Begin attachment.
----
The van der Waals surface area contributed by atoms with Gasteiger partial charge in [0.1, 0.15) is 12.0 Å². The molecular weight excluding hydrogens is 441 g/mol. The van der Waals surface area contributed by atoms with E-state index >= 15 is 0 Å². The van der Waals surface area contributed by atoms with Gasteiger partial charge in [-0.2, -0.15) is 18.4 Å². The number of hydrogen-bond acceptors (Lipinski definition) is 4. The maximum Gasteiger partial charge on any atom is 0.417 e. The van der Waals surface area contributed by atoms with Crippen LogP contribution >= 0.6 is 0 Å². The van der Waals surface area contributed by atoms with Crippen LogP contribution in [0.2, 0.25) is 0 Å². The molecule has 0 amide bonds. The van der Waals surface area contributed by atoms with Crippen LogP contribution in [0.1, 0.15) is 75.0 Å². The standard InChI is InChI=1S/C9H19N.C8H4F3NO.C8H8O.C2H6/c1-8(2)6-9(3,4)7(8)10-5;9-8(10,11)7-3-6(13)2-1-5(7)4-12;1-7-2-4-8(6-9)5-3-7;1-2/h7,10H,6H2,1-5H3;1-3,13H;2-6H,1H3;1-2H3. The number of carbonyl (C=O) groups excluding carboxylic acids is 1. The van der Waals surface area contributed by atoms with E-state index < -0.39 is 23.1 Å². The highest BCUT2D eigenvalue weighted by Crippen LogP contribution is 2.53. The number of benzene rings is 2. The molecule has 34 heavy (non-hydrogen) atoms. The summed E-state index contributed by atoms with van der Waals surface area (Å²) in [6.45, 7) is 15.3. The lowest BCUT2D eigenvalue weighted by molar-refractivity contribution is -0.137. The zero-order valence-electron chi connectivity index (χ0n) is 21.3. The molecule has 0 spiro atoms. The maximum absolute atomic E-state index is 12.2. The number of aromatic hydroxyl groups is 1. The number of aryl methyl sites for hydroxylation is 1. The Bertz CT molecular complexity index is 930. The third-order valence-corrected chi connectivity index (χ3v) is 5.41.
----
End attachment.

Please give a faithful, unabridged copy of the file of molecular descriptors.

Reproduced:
The van der Waals surface area contributed by atoms with Gasteiger partial charge in [0.1, 0.15) is 12.0 Å². The molecular weight excluding hydrogens is 441 g/mol. The van der Waals surface area contributed by atoms with E-state index >= 15 is 0 Å². The van der Waals surface area contributed by atoms with Gasteiger partial charge in [-0.2, -0.15) is 18.4 Å². The number of hydrogen-bond acceptors (Lipinski definition) is 4. The maximum Gasteiger partial charge on any atom is 0.417 e. The van der Waals surface area contributed by atoms with Crippen LogP contribution >= 0.6 is 0 Å². The van der Waals surface area contributed by atoms with Crippen LogP contribution in [0.2, 0.25) is 0 Å². The molecule has 0 amide bonds. The van der Waals surface area contributed by atoms with Crippen LogP contribution in [0.1, 0.15) is 75.0 Å². The standard InChI is InChI=1S/C9H19N.C8H4F3NO.C8H8O.C2H6/c1-8(2)6-9(3,4)7(8)10-5;9-8(10,11)7-3-6(13)2-1-5(7)4-12;1-7-2-4-8(6-9)5-3-7;1-2/h7,10H,6H2,1-5H3;1-3,13H;2-6H,1H3;1-2H3. The number of carbonyl (C=O) groups excluding carboxylic acids is 1. The van der Waals surface area contributed by atoms with E-state index < -0.39 is 23.1 Å². The highest BCUT2D eigenvalue weighted by Crippen LogP contribution is 2.53. The number of benzene rings is 2. The molecule has 34 heavy (non-hydrogen) atoms. The summed E-state index contributed by atoms with van der Waals surface area (Å²) in [6.45, 7) is 15.3. The lowest BCUT2D eigenvalue weighted by molar-refractivity contribution is -0.137. The zero-order valence-electron chi connectivity index (χ0n) is 21.3. The molecule has 0 spiro atoms. The maximum absolute atomic E-state index is 12.2. The number of aromatic hydroxyl groups is 1. The number of aryl methyl sites for hydroxylation is 1. The Bertz CT molecular complexity index is 930. The third-order valence-corrected chi connectivity index (χ3v) is 5.41.